In the heart of the Negev, where musicians and hikers meet

The 10-day musical journey will take hikers along the desert highlands between Sde Boker and Mitzpe Ramon before they head east to the Arava Valley.

The international group Tournee des Refuges (photo credit: TOURNEE DES REFUGES)
The international group Tournee des Refuges
(photo credit: TOURNEE DES REFUGES)
Some 35 hikers will trek 150 kilometers from Sde Boker to the Arava Valley between January 26 and February 4 on a musical adventure that brings together instruments and the rugged mountain terrain.
The 10-day musical journey, played by the Tournée des Refuges (Tour of the Refugees) ensemble, will take hikers along the desert highlands between Sde Boker and Mitzpe Ramon, across the Ramon Crater, before they head east to the Arava Valley. They will start in the Zin Valley and go down the dramatic descents into the Ein Ovdat Canyon.
Musicians and music-lovers will have a chance to enjoy hypnotic desert views. They will also spend the night at a Bedouin tent, hike through ancient Nabatean routes, climb up gorges, camp under the starry desert sky to the tunes of balalaika, violin, guitar and more.
The story of Tournée des Refuges began in 2013.
French musician Gaspard Panfiloff grew up in the mountains of southern France. When he completed university, he said that he dreamed of taking musicians to the mountains where their tunes could be inspired by the landscape and views. So, he returned to the the mountain range of Taillefer in France to set out on what became his first musical expedition.
Joined by a handful of other musicians, they created the
Tournée des Refuges.
Panfiloff decided to merge two of his passions: music and mountaineering. The idea, he claimed, was “quite simple: musicians walk with their instruments and go on tour around mountain refuges – they hike, appreciate landscapes and play breathtaking music.”
The musicians hiked for 10 days across the French Alps, carrying their instruments, playing and performing in different refuges along the mountain path.
Six years and 219 concerts later, the ensemble has ventured into the heart of the French, Spanish, Swiss and Italian mountains, covering 4,500 km. of land carrying the most varied instruments on their backs and inspiring hundreds of brave and committed music-lovers.
“The experience is a lot about commitment, not only from the musicians, but from the public as well,” project manager Bruna Gehlen Korb told The Jerusalem Post. “It’s not just to take a bus and drive a car to a concert. People need to hike for hours and days. They commit to the mountains and to the music. In a sense, we motivate people to appreciate the music more.”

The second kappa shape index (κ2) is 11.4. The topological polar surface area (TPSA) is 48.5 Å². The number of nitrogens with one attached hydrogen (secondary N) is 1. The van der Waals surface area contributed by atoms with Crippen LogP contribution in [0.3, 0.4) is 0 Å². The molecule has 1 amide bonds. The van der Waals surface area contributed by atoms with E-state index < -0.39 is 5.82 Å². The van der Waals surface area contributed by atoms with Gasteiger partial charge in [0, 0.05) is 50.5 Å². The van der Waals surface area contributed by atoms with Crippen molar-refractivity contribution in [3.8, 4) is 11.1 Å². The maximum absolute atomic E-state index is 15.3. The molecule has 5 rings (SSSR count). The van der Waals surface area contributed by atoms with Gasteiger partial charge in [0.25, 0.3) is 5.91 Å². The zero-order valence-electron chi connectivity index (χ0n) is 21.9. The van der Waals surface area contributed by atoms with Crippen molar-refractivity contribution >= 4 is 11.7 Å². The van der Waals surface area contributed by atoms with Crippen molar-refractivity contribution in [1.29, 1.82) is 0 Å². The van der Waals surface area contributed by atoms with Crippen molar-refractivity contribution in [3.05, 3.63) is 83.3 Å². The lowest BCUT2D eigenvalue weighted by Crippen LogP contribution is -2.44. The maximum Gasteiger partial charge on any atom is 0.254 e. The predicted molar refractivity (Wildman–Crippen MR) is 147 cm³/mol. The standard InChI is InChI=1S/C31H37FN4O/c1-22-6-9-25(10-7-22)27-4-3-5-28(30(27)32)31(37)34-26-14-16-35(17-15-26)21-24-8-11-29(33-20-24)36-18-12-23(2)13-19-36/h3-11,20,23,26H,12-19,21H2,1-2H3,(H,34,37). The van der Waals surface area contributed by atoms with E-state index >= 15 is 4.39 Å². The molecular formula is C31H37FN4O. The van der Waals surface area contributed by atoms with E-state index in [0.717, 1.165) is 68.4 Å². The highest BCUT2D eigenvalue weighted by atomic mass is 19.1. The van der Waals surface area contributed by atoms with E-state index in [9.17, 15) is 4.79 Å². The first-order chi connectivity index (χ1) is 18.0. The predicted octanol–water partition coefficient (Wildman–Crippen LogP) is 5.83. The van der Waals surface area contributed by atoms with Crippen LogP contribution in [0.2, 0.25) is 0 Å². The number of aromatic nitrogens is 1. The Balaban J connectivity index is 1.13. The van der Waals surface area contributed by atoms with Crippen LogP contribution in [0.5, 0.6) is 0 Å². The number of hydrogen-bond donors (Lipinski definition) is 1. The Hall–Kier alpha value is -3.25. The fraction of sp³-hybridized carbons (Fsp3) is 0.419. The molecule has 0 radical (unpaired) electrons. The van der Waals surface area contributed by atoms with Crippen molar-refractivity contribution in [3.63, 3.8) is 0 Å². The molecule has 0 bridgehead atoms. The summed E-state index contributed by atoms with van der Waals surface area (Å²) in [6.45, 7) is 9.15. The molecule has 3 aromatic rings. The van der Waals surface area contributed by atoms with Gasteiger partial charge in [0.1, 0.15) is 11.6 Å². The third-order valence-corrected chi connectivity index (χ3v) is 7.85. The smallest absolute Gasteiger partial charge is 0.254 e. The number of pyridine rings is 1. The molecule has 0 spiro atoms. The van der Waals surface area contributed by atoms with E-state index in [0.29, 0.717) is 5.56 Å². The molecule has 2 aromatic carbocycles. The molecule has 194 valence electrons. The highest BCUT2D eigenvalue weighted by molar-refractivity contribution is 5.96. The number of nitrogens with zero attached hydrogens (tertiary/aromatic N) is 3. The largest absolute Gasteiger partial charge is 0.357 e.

The ensemble is now being brought to the area by the Sde Boker Field School in Midreshet Ben-Gurion, whose guiding department head Ziv Sherzer was moved to recreate an experience he read about in Dani Rabinovich’s memoir Ruach Sinai (Sinai’s Soul).
In the book, Rabinovich describes his summer of 1979 when, as a staff member of the Tsukei David Field School in Santa Katarina – on what is thought to be Mount Sinai – his school was evacuated by the Israeli government:
“Summer 1979,” Rabinovich wrote. “Santa Katarina. (…) There was silence, and there were whispers of excitement. Everyone knew that what was about to be played would not resemble anything anyone had ever heard before. A chamber concert four thousand kilometers from Vienna. Two hundred from Eilat. A hundred and twenty from the asphalt road. Three hours walk from the nearest phone. Two hundred and fifty paces from the Byzantine path. Close to the summit. The music was about to touch the moon.”
“The arches were hoisted and the instruments were brought to the mouth, and the granite began to splash out the sounds of cello and violin and flutes,” the memoir continues. “A woman rises and dances to the notes. In the moonlight the sights and voices were frozen in the memories, etched into the hearts like tombstones.”
Sherzer recently traveled to that same location and imagined himself on that last day in Sinai, when a group of people gathered in the heart of the desert for one last concert before abandoning it forever.
“The image stayed with me,” Sherzer told the Post.
Then he learned about Tournée des Refuges and his first reaction was to reach out and bring them over to Israel.
“It wasn’t hard to convince them to come, given the lure of the Negev Desert,” he said. “It’s the beginning of an idea that the memoir sparked – combining journeys and music and exploring the culture of the Negev and it is an opportunity to encourage the already existent culture by bringing more artistic gatherings to the desert.”
Tournée des Refuges’ Korb said on this musical hike, “we don’t know what to expect.”
“We are used to the European mountains,” she said. “The desert is a completely different experience for us and our instruments. It will be a new landscape by which to be inspired.”
Before heading to the Negev, Tournée des Refuges will also perform in Tel Aviv on Friday, January 25 at 1 pm at The Zone. For tickets: